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Math Help - Making some progress on differentiation problem

  1. #1
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    Making some progress on differentiation problem

    f(x) = x^(3x)

    So far i used implicit differentiation and get
    (1/y)(y')=2x + 3ln(x)

    but I am way off,

    any help would be appreciated!
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  2. #2
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    Quote Originally Posted by frozenflames View Post
    f(x) = x^(3x)

    So far i used implicit differentiation and get
    (1/y)(y')=2x + 3ln(x)

    but I am way off,

    any help would be appreciated!
    Why are you way off?

     y = x^{3x}

     \ln(y) = \ln(x^{3x})

     \ln(y) = 3x.\ln(x)

     \frac{1}{y} \frac{dy}{dx} = \frac{d}{dx} 3x.\ln(x)

    You aren't far off it. Just use the product rule on the RHS.
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  3. #3
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    Quote Originally Posted by frozenflames View Post
    f(x) = x^(3x)

    So far i used implicit differentiation and get
    (1/y)(y')=2x + 3ln(x)

    but I am way off,

    any help would be appreciated!
    Express y as e^(3x*ln(x)) and use the chain rule.
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  4. #4
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    Quote Originally Posted by rn443 View Post
    Express y as e^(3x*ln(x)) and use the chain rule.

    i'm not sure how to solve for y'....because I would assume I would multiply both sides by "y" to get the result but the solution indicates that "y" is not supposed to be in the solution at all!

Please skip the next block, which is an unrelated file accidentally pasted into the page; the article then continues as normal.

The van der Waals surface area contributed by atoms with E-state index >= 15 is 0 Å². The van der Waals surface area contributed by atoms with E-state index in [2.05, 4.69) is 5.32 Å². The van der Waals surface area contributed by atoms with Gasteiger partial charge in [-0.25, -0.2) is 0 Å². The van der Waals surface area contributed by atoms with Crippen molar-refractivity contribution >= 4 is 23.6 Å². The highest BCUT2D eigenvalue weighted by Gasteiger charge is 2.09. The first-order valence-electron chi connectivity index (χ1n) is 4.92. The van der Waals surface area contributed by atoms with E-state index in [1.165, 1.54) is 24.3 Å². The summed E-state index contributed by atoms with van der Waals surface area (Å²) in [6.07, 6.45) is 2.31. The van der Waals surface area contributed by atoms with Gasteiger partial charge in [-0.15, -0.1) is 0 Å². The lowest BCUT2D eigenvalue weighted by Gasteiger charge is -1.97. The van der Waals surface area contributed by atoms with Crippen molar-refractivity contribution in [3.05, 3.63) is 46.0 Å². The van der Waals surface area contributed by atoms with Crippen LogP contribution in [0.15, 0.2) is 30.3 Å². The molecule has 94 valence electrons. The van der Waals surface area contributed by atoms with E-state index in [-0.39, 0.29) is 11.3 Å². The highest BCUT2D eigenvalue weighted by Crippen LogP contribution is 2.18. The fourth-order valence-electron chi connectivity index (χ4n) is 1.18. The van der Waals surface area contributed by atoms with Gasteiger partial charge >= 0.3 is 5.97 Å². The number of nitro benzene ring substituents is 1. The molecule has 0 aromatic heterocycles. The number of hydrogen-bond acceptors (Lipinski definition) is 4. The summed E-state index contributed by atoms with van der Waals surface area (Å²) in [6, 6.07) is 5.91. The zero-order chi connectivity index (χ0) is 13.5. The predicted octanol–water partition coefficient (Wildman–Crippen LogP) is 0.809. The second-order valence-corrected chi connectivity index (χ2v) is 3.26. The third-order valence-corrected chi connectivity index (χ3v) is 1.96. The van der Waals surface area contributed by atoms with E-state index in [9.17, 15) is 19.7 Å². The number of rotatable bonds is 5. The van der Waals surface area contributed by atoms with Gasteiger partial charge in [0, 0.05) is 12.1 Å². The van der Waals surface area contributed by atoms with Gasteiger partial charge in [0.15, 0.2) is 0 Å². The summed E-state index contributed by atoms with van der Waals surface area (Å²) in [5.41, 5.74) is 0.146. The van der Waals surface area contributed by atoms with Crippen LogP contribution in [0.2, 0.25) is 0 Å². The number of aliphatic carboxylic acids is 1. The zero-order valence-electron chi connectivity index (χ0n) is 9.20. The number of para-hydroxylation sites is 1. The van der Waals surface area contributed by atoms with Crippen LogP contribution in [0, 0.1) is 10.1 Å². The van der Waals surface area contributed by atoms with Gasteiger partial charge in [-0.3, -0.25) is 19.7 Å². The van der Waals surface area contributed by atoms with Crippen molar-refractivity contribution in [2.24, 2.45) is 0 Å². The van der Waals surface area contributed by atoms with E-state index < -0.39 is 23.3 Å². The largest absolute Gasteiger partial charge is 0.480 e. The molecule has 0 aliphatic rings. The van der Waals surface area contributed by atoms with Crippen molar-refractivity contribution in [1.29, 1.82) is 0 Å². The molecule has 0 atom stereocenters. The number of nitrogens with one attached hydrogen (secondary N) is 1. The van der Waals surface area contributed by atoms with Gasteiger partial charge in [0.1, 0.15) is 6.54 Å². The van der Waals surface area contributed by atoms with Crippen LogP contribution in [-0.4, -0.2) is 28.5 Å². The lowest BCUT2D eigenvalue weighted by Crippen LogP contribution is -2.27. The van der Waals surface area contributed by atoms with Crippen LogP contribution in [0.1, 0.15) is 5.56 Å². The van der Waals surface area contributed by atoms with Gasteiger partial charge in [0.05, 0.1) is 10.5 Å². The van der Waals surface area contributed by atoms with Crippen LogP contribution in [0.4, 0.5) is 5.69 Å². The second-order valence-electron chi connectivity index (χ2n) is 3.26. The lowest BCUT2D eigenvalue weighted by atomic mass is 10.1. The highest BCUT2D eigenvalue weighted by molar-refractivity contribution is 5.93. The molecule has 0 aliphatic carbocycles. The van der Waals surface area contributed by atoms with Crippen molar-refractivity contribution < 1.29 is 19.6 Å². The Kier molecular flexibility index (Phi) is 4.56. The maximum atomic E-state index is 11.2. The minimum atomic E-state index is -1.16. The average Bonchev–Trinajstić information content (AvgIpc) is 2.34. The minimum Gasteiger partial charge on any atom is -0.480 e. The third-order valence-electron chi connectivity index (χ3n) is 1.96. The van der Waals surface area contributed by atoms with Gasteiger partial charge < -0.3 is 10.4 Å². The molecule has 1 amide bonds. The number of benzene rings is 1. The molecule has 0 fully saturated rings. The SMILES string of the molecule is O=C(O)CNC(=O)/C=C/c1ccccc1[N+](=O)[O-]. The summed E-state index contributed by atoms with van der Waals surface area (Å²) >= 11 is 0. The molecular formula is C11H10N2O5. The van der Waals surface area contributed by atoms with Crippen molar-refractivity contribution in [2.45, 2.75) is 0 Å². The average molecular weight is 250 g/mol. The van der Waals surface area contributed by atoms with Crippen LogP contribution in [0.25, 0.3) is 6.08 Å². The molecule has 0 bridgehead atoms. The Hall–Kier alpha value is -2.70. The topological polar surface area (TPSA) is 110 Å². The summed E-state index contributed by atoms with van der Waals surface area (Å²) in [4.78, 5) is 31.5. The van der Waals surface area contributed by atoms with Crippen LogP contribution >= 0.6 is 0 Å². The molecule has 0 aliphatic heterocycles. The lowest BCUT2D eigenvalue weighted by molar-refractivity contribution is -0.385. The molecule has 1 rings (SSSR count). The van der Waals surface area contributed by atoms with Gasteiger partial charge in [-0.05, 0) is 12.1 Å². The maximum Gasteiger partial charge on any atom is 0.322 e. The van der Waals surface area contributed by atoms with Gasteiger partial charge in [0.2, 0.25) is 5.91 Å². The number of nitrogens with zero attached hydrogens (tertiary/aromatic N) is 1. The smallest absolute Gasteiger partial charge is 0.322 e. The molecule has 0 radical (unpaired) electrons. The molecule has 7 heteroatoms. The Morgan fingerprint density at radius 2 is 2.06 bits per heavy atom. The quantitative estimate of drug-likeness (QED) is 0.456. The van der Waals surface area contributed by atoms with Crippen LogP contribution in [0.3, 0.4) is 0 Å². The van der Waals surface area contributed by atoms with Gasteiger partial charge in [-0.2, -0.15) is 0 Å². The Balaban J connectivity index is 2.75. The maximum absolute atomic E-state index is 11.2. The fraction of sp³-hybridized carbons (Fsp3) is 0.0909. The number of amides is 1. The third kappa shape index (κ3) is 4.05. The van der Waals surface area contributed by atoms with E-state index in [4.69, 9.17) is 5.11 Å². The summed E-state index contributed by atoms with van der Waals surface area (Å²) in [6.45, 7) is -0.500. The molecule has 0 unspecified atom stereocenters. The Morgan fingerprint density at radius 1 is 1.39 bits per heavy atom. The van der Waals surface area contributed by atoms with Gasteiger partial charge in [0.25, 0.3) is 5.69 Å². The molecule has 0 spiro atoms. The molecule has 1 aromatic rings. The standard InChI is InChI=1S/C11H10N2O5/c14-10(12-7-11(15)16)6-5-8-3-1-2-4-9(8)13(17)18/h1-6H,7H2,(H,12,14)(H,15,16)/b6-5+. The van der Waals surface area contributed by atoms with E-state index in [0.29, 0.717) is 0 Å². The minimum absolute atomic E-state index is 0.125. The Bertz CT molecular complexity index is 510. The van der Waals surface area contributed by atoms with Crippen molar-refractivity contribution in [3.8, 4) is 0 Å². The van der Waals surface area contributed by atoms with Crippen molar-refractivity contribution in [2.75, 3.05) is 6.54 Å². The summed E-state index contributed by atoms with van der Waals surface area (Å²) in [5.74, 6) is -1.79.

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  5. #5
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    Quote Originally Posted by frozenflames View Post
    i'm not sure how to solve for y'....because I would assume I would multiply both sides by "y" to get the result but the solution indicates that "y" is not supposed to be in the solution at all!
    Yes, but you know what y is from the original equation. Simply substitute it in.  y = x^{3x}

    So  \frac{1}{y} \frac{dy}{dx} = \frac{1}{x^{3x}} \frac{dy}{dx}

    So multiply through by  x^{3x} to get your equation  dy/dx = purely in terms of x.
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  6. #6
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    I submit the following and it shows up as incorrect..

    I may be missing something?

    x^(3x)[2x + 3ln(x)]
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  7. #7
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    Quote Originally Posted by frozenflames View Post
    I submit the following and it shows up as incorrect..

    I may be missing something?

    x^(3x)[2x + 3ln(x)]
    Yes. As I said before  2x + 3 \ln(x) is NOT the derivative of  3x. \ln {x}

    You have carried out your differentiation incorrectly on the RHS of the equation AFTER you've taken the natural logarithm of both sides.

    y = x^{3x}

     \ln(y) = \ln(x^{3x})

     \ln(y) = 3x \ln (x)

     \frac{1}{y} \frac{dy}{dx} = \frac{d}{dx} (3x . \ln(x))

    You must use the product rule on the RHS to differentiate.
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  8. #8
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    Quote Originally Posted by Mush View Post
    Yes. As I said before  2x + 3 \ln(x) is NOT the derivative of  3x. \ln {x}

    You have carried out your differentiation incorrectly on the RHS of the equation AFTER you've taken the natural logarithm of both sides.

    y = x^{3x}

     \ln(y) = \ln(x^{3x})

     \ln(y) = 3x \ln (x)

     \frac{1}{y} \frac{dy}{dx} = \frac{d}{dx} (3x . \ln(x))

    You must use the product rule on the RHS to differentiate.



    that gives me this: 3x(1/x)+3ln(x)

    still not correct
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  9. #9
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    Quote Originally Posted by frozenflames View Post
    that gives me this: 3x(1/x)+3ln(x)

    still not correct
    That's right.

     \frac{1}{y} \frac{dy}{dx} = 3 + 3\ln(x)

     \frac{dy}{dx} = (3+3\ln(x)) \times y

     \frac{dy}{dx} = 3x^{3x} (1+\ln(x))
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